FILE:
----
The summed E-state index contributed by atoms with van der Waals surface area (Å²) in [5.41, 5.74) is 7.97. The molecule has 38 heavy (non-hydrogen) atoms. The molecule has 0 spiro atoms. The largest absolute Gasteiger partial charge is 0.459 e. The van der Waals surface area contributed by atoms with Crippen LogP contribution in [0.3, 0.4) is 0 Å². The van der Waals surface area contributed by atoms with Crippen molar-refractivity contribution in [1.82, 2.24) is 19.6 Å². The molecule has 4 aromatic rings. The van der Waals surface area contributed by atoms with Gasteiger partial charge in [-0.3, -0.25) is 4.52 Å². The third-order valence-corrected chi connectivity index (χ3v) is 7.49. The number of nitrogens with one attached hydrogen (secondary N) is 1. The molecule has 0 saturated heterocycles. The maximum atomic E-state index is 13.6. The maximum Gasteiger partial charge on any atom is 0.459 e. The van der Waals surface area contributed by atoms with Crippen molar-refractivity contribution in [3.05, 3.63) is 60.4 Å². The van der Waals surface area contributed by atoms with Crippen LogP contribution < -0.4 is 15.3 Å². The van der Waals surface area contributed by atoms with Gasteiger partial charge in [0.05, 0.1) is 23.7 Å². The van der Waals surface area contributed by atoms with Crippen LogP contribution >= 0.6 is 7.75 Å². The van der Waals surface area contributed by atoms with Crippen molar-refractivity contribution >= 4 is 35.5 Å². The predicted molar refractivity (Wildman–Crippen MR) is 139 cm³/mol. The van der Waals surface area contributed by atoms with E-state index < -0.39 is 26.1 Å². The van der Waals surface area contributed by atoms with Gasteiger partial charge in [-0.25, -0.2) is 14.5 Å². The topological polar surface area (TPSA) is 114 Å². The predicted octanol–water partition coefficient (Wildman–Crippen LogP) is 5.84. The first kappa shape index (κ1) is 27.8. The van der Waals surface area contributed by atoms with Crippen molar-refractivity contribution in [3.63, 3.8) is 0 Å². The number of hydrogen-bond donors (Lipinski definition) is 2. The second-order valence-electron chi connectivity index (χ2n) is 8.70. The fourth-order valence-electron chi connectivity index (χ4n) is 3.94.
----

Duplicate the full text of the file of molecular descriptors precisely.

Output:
The summed E-state index contributed by atoms with van der Waals surface area (Å²) in [5.41, 5.74) is 7.97. The molecule has 38 heavy (non-hydrogen) atoms. The molecule has 0 spiro atoms. The largest absolute Gasteiger partial charge is 0.459 e. The van der Waals surface area contributed by atoms with Crippen LogP contribution in [0.3, 0.4) is 0 Å². The van der Waals surface area contributed by atoms with Crippen molar-refractivity contribution in [1.82, 2.24) is 19.6 Å². The molecule has 4 aromatic rings. The van der Waals surface area contributed by atoms with Gasteiger partial charge in [-0.3, -0.25) is 4.52 Å². The third-order valence-corrected chi connectivity index (χ3v) is 7.49. The number of nitrogens with one attached hydrogen (secondary N) is 1. The molecule has 0 saturated heterocycles. The maximum atomic E-state index is 13.6. The maximum Gasteiger partial charge on any atom is 0.459 e. The van der Waals surface area contributed by atoms with Crippen molar-refractivity contribution in [3.05, 3.63) is 60.4 Å². The van der Waals surface area contributed by atoms with Crippen LogP contribution < -0.4 is 15.3 Å². The van der Waals surface area contributed by atoms with Gasteiger partial charge in [0.05, 0.1) is 23.7 Å². The van der Waals surface area contributed by atoms with Crippen LogP contribution >= 0.6 is 7.75 Å². The van der Waals surface area contributed by atoms with Crippen molar-refractivity contribution >= 4 is 35.5 Å². The predicted molar refractivity (Wildman–Crippen MR) is 139 cm³/mol. The van der Waals surface area contributed by atoms with E-state index < -0.39 is 26.1 Å². The van der Waals surface area contributed by atoms with Gasteiger partial charge in [-0.25, -0.2) is 14.5 Å². The topological polar surface area (TPSA) is 114 Å². The predicted octanol–water partition coefficient (Wildman–Crippen LogP) is 5.84. The first kappa shape index (κ1) is 27.8. The van der Waals surface area contributed by atoms with Crippen molar-refractivity contribution in [3.63, 3.8) is 0 Å². The number of hydrogen-bond donors (Lipinski definition) is 2. The second-order valence-electron chi connectivity index (χ2n) is 8.70. The fourth-order valence-electron chi connectivity index (χ4n) is 3.94.